# Solving simple linear equation using Matrices [closed]

I need to find a matrix A whose dimensions will be 1 x n and I have input matrix X whose dimensions are n x m and another matrix Y whose dimensions are 1 x m.

I have the following equation:

$A * X = Y$

To find A we can write the above equation as

$A = Inverse(X) * Y$

right?

But, as X is not a square matrix we cannot have its inverse. So, what will be the best possible way to solve A?

After a fair bit of research I have found that $X = L * B$ where L is the left inverse of A. Is this the right approach? If so how to find the left inverse in R Programming? I have tried the below code, but A and the PredA should have same values which they are not.

m = 5
n = 10

A = t(matrix(runif(n)))
X = matrix(round(runif(m * n)), nrow = n)

# Y = t(matrix(runif(n)))

# # Usually A * X = Y
Y = A %*% X

library(MASS)
# # Now to find A (Predicted A)
PredA = Y %*% ginv(X)

# # PredA should be equal to A right?
PredA == A # Returns False


What could be the basic thing that I'm missing?

I have tried two approaches:

$PredA1 = (X'*Y) * Inv(X*X')$

$PredA2 = Y * Inv(X)$

both resulting in same values (PredA1 = PredA2) but none of them are equal to the actual value (PredA1 not = A) and (PredA2 not = A)

NOTE: I am new to Matrix Algebra. So, I've surely missed something very basic

## closed as off-topic by Glen_bSep 17 '16 at 9:34

This question appears to be off-topic. The users who voted to close gave this specific reason:

• "This question appears to be off-topic because EITHER it is not about statistics, machine learning, data analysis, data mining, or data visualization, OR it focuses on programming, debugging, or performing routine operations within a statistical computing platform. If the latter, you could try the support links we maintain." – Glen_b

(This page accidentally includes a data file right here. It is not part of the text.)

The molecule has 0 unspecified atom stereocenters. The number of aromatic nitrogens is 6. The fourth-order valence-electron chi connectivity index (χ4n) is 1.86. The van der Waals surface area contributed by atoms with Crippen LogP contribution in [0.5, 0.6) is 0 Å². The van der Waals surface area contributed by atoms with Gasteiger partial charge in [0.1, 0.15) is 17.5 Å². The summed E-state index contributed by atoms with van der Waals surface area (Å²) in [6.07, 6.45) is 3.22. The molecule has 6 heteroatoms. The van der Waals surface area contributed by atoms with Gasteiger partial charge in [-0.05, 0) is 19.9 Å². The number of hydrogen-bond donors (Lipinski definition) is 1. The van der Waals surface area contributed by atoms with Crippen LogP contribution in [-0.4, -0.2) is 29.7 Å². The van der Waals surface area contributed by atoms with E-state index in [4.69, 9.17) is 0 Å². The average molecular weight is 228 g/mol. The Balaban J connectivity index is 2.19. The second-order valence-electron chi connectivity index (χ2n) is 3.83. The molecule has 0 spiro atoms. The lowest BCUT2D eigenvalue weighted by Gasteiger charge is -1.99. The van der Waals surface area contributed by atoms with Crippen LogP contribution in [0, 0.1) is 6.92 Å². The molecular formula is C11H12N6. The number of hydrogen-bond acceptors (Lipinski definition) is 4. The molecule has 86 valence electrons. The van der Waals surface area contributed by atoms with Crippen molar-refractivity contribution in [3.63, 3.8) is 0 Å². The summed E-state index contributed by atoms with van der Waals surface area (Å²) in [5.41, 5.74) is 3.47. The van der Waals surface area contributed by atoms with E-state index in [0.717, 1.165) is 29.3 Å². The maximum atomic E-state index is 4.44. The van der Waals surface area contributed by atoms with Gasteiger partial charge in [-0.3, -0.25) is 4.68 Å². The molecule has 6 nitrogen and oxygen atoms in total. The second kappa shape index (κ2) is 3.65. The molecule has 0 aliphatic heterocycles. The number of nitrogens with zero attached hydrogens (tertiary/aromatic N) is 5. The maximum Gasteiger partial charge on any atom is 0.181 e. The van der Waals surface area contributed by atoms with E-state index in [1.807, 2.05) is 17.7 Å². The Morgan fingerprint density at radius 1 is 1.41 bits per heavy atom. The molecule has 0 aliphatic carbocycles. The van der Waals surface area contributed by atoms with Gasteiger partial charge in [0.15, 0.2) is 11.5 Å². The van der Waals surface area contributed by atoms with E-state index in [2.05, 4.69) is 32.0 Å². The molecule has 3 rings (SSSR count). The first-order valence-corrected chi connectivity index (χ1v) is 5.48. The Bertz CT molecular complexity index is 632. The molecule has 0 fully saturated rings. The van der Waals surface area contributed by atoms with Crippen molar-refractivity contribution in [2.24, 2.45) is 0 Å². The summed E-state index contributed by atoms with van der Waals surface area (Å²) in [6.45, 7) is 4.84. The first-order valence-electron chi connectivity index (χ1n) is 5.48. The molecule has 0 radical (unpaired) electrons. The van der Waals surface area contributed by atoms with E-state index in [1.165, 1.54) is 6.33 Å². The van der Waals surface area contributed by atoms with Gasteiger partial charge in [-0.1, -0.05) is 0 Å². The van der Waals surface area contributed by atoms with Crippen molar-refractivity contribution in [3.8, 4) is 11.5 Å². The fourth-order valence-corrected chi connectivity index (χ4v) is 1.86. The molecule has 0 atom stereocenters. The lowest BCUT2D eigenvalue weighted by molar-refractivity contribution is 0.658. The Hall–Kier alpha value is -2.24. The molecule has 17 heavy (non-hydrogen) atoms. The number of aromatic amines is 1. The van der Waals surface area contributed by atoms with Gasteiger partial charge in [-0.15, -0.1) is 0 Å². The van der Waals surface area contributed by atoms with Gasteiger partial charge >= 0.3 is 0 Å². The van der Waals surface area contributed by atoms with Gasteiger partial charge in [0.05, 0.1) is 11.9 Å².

If this question can be reworded to fit the rules in the help center, please edit the question.

• This doesn't appear to be a statistical question but a mathematical one (though possibly involving aspects of numerical analysis or programming). If you can relate it more clearly to a data analysis problem it might potentially be nearer to on topic. – Glen_b Sep 17 '16 at 9:36
• If considered off topic here, this could be migrated to scicomp.stackexchange.com. – GeoMatt22 Sep 17 '16 at 14:15

General Question

In general*, if $n<m$ your linear system is over-determined and will not have an exact solution, while if $m<n$ your system is under-determined and will have infinitely many solutions. (*assuming $X$ is full rank, for simplicity.)

In the over-determined case, the typical approach is to find an approximate solution $A$ that minimizes some norm of the residual $||AX-Y||$. For the standard $L_2$-norm, this will be the linear least squares solution.

In the under-determined case, there are various approaches, but a simple one is to choose the particular solution $A$ that itself has minimum norm $||A||$. For the $L_2$ case, this corresponds to a ridge regression solution.

In either $L_2$ case, the solution can be obtained using $X^+$, the pseudo-inverse of $X$.

I do not know how to get this in R, but in Matlab the command is pinv(). (Actually, in Matlab the \ command will solve the system correctly for whatever $m$ and $n$.) Note that numerically, you should really (almost) never explicitly compute an inverse to solve a system of equations. The details of the techniques used in practice (QR,SVD,...) are beyond the scope of this answer, however.

Specific Code

Note that in your example, if I understand it correctly the system is under-determined, but you use a "method of manufactured solutions" to get a particular $Y\equiv AX$ based on your pre-chosen $A$. I cannot say if your R syntax is correct.

However $A_{\mathrm{calc}}\neq A$ would not be surprising in general, due to roundoff error. If this seems strange to you, please read that linked answer!

EDIT: I answered this pretty late, so was sloppy due to tiredness. (The question may be closed/migrated, but I do not want to put out misinformation, so ...)

Given that your system is under-determined, then the "roundoff" comment really would apply more to $||A_{\mathrm{calc}}X-Y||\neq 0$. Given that you appear to generate a random $A$, in the case that your R solution is doing the pseudo-inverse method, then the most likely cause of your disagreement is that $A$ includes a component in the null-space of $X$, which has been changed in $A_{\mathrm{calc}}$ to lower its norm (i.e. in this case you would see $||A_{\mathrm{calc}}||<||A||$).

So you could very well see a "finite" difference in this case.